HRH The Duke of Gloucester KG GCVO has visited three east London churches which have been awarded significant grants by the National Churches Trust. The visits to St John on Bethnal Green, St John of Jerusalem, Hackney and Memorial Community Church, Plaistow took place on Wednesday 24 April as part of the National Churches Trust’s 60th anniversary year celebrations.

HRH The Duke of Gloucester KG GCVO and The Revd Andrew Wilson, Rector of St John of Jerusalem, Hackney, London

HRH The Duke of Gloucester KG GCVO and The Revd Andrew Wilson, Rector of St John of Jerusalem, Hackney, London

HRH The Duke of Gloucester, who read architecture at Magdalene College, Cambridge, and who was formerly a partner in a firm of London architects, is Vice Patron of the National Churches Trust.
A selection of photos of the visit can be downloaded on our flickr site

The three churches visited by HRH The Duke of Gloucester were:

St John on Bethnal Green, Tower Hamlets, which since 2005 has received funding of £54,000 from the National Churches Trust for roof and tower repairs and re-wiring. St John on Bethnal Green, listed Grade I, is by the great Georgian architect, Sir John Soane, and was consecrated in 1828. It occupies a commanding position at the head of Bethnal Green Road and is a landmark for the whole area.

The church seeks to combine dignified traditional worship with a commitment to social justice and an engagement with contemporary arts. St John’s has been listed in The Guardian newspaper as one of the top five cultural highlights of the East End because of its mixture of spirituality and art.

HRH the Duke of Gloucester was shown around St John on Bethnal Green by Rector Alan Green, who is also Tower Hamlets Borough Chaplain and the Bishop of Stepney’s Inter Faith Adviser.

St John of Jerusalem, Hackney, which since 2007 has received funding of £65,000 from the National Churches Trust for roof and stone repairs. St John of Jerusalem is a grade II* church by Hakewill. Neo-gothic in style, it was built of sandy limestone that has been crumbling ever since it was consecrated in 1848.The church helps to provide a winter night shelter for homeless people and hosts concerts and a wide range of other events.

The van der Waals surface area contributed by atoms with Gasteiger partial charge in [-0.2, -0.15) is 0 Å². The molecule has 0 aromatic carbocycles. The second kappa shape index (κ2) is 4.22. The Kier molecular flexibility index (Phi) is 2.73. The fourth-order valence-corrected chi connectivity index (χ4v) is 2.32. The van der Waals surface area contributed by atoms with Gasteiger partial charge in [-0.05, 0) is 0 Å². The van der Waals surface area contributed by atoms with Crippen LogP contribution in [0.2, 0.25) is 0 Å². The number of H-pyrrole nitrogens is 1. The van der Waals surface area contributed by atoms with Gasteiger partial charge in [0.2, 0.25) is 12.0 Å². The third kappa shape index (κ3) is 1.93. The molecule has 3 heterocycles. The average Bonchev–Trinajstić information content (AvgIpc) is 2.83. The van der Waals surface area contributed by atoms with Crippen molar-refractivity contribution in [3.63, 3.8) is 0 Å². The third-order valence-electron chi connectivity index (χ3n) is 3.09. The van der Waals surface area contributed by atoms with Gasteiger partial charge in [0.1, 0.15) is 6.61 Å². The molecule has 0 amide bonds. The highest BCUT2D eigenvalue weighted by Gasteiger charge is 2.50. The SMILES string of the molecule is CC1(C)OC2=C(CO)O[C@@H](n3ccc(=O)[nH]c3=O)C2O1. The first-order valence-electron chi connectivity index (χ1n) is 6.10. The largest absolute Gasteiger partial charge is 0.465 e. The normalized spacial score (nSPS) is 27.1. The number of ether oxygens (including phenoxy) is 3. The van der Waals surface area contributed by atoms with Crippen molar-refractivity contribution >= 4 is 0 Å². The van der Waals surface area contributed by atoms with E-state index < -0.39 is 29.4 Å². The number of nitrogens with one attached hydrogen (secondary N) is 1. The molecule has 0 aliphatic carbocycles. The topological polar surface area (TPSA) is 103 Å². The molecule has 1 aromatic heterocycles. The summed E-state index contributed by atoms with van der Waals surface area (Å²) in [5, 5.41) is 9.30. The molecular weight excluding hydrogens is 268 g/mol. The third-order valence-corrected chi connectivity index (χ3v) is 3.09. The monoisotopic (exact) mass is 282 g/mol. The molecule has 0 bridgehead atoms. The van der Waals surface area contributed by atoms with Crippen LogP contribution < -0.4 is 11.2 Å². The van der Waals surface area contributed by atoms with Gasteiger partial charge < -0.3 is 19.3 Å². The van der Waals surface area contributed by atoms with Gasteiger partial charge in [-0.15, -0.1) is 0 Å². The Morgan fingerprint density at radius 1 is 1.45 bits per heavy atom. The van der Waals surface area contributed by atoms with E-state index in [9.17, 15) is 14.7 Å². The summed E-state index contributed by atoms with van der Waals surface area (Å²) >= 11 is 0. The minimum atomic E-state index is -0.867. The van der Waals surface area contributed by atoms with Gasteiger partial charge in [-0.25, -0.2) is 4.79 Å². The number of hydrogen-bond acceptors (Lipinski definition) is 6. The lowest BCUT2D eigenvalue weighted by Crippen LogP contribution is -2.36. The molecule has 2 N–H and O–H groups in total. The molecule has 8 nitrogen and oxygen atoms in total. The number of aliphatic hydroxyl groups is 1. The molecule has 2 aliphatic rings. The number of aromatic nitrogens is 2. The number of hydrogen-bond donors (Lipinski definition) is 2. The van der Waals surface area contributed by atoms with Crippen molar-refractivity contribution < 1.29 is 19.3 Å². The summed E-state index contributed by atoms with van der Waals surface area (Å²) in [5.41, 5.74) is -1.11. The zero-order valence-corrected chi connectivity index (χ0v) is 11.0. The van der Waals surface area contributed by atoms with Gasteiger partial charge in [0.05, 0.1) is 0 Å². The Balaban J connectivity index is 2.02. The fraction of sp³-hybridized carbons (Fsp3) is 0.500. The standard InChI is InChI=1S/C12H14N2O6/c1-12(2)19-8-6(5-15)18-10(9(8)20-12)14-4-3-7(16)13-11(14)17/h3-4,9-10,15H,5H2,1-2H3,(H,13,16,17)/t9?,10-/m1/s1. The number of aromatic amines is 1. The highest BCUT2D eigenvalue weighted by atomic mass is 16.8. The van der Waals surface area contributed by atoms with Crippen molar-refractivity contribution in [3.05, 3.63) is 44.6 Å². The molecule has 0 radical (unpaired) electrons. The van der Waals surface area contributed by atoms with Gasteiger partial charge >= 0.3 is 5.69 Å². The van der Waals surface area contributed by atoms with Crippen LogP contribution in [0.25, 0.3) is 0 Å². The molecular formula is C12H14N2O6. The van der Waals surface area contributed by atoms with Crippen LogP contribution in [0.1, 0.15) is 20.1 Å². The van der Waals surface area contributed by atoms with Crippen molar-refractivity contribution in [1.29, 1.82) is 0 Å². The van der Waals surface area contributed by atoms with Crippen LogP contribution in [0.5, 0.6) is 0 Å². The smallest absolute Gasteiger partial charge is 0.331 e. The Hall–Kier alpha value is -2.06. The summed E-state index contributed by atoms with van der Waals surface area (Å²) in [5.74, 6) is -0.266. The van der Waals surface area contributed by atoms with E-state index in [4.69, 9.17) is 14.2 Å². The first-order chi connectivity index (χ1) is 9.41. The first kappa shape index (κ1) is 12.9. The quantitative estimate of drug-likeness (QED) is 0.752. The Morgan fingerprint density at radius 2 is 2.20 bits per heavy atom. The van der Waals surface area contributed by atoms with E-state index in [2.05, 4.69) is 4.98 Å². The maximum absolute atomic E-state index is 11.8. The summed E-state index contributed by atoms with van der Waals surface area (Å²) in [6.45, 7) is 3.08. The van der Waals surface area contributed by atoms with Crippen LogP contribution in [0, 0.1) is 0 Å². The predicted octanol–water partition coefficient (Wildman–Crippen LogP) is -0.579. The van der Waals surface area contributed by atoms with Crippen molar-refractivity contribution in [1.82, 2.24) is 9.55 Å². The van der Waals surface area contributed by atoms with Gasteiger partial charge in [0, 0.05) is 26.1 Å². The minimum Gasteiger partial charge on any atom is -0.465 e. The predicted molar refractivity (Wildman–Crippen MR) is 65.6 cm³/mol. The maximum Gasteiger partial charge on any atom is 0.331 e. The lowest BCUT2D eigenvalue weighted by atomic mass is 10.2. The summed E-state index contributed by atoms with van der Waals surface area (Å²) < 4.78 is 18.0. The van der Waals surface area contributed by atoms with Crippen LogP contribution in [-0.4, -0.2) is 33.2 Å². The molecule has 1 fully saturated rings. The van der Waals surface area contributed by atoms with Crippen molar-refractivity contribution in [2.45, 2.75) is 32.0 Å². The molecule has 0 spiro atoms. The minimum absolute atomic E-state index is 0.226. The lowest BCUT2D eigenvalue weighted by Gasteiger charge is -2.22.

HRH The Duke of Gloucester was shown around St John of Jerusalem by the Revd Andrew Wilson, who has been Rector since January 2009. (Richard Gloucester is Grand Prior of the world-wide Venerable Order of St John of Jerusalem, the Anglican ‘equivalent’ of the Order of Malta of which the Queen is Sovereign.

Memorial Community Church, Plaistow, Newham which since 2007 has received funding of £60,000 from the National Churches Trust for the installation of toilets and improved access and for repairs to brickwork, rainwater goods and windows.

The Memorial Baptist Church building was opened in 1922 to house the church and its welfare work. The architect was William Hayne. In the East tower there is a unique chime of ten pealing bells cast by Gillett and Johnston of Croydon in 1925. The names of 169 men from the church and local community who were killed in the First World War of 1914-1918 are cast on the bells.The church works extensively with the local community through projects such as Bridges and youth work, and links with other groups such as Alternatives’ We Are Family Project and Transform Newham’s group of four churches in Plaistow.HRH The Duke of Gloucester was shown around Memorial Community Church, by Rev Mark Janes.

Claire Walker, Chief Executive of the National Churches Trust said: “For 60 years we have been helping churches, chapels and meeting houses stay open. Since 1953 we have given over 12,000 grants and loans, worth £85 million at today’s prices., to fund urgent repairs and modernisation of places of worship throughout the United Kingdom.. We were honoured by the visit of HRH The Duke of Gloucester KG GCVO to three east London churches we have funded and were able to show him how our support is helping to secure their future.”